Studying Archaeology in Europe is a new transnational project being managed by .
Within Europe, professional archaeology is an activity regulated according to local legislative structures. Throughout Europe, however, the purpose of archaeological work is to identify, record and, where necessary, protect the environmental resources that are the archaeological traces of people’s lives in the past and which are characterised within a common theoretical, cultural and chronological framework. This common purpose and framework makes it possible for individuals to study archaeology, and to practice as professional archaeologists throughout Europe. This project will support the experiences and needs of archaeology students across Europe who will become the professional archaeologists of the future.
This project will improve the information and personal support available to students in order to enhance future international exchanges and experience, and potential future employment opportunities through the European Union. For students interested in studying archaeology in countries other than their own, there is no single source of information to support their decision-making process.
This project will work through a partnership of 13 organisations from 10 European nations. This partnership recognises that cooperation within a single transnational project, will benefit a larger group of potential students, many of whom are not well-informed about transnational opportunities.
The project will achieve its aims by gathering and sharing information on;
- the organisation and content of archaeological studies in the partner countries
- the mobility opportunities for students to work or study in other countries,
- the identification of opportunities for voluntary work
- the provision of information, advice and guidance on how best to find employment after studying.
This information will be made public through a dedicated website. A central feature of this website will be that its information can be enhanced and expanded by the project partners in the future and by future participants from other countries at a later date.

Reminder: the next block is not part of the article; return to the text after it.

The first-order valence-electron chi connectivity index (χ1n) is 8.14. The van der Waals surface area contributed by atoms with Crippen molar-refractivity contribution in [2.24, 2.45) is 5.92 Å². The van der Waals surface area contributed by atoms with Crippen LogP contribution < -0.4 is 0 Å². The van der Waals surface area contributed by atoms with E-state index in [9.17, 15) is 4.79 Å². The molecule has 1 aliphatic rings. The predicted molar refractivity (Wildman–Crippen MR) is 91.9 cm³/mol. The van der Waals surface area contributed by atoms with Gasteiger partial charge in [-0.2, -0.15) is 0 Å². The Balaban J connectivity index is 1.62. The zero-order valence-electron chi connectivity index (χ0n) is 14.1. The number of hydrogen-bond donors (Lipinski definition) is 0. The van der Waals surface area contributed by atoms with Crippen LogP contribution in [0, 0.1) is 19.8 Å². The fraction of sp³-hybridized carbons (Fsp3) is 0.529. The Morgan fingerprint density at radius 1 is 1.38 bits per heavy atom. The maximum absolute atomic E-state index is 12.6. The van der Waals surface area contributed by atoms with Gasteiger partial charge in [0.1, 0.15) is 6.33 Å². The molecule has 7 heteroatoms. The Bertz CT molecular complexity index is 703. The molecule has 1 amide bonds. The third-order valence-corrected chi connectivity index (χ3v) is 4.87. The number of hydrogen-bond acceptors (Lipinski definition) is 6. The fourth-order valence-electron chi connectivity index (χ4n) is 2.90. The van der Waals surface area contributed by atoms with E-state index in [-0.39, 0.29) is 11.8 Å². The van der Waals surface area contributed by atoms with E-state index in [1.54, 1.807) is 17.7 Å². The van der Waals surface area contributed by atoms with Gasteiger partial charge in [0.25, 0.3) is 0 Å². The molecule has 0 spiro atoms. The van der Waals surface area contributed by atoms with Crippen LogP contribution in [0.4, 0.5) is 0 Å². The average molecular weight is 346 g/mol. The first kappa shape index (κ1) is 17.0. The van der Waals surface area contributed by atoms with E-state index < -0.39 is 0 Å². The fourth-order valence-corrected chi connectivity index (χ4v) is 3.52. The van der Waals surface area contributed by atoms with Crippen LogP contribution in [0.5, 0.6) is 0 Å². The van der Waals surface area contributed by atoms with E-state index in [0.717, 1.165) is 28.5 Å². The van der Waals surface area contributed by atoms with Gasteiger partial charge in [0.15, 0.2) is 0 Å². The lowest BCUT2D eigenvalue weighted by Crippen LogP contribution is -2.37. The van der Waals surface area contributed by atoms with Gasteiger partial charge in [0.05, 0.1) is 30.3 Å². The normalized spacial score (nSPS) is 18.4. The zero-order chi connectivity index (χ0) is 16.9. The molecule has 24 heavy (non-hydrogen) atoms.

To enhance the nature of support available to exchange students, the project will also create a peer-support network for students. It will achieve this through the creation of a student-led and internet-based, social networking site through which contacts and advice can be sought and maintained. This resource will be owned by the student partner organisations.
The initial ideas for this project were developed by Austrian, British German, and Slovene postgraduate students. The benefits will be shared between partner organisations (and linked universities) in a total of ten countries (Austria, Belgium, United Kingdom, Denmark, France, Germany, Macedonia, Slovenia, Spain, and Sweden). Participation by student organisations from other countries will be actively encouraged, during the course of the project.
Try this portal page is an outline of the project; the full website will be launched in September 2011. To learn more about this, or the possibility of participation, please email or attend the at the European Association of Archaeologists annual conference in Oslo on September 17th.